Widespread battlefield use of mon seems to date to the Gempei War (1180-1185), where they were used on banners alongside Buddhist prayers, Shintō invocations, and heroic poetry. While it’s unclear if the two warring clans actually used the mon they were later associated with (butterfly for the Taira, gentian for the Minamoto), Heike Monogatari does contain clear references to mon on banners.(SH:10)

Taira butterfly and Minamoto gentian crests

By the Muromachi period (1336–1573), samurai commonly adopted mon to identify themselves. A compilation of mon used by provincial samurai from around 1460–1470 shows some interesting things. While most of the elements are recognizable from modern mon, there are some elements and variation that did not persist. Without a central authority, samurai were less constrained in terms of shape, arrangement, and combination of elements than post-standardization mon from the Edo period.(KJ:7)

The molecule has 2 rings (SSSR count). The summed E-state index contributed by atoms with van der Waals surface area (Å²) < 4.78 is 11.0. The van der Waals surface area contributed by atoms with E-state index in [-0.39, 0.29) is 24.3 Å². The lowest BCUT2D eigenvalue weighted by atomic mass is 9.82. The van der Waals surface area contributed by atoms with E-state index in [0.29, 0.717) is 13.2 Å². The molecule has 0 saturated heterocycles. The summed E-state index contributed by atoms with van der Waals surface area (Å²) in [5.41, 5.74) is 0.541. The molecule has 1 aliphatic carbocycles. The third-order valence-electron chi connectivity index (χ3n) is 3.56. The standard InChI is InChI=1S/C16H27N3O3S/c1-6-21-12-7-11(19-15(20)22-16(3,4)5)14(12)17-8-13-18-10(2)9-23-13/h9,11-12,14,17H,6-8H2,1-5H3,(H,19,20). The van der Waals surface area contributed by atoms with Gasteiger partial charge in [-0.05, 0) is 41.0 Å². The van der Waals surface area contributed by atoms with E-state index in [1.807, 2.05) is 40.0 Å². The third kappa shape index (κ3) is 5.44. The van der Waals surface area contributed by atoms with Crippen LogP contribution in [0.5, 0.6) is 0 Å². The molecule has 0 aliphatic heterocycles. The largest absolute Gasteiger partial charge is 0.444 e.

Here is a sample from this compilation: a classic paulownia mon with the insertion of the character 安 or ‘peace’. These are both common elements, though the location of a character in the middle of the flower is an unusual arrangement that did not end up becoming standard.(KJ:7)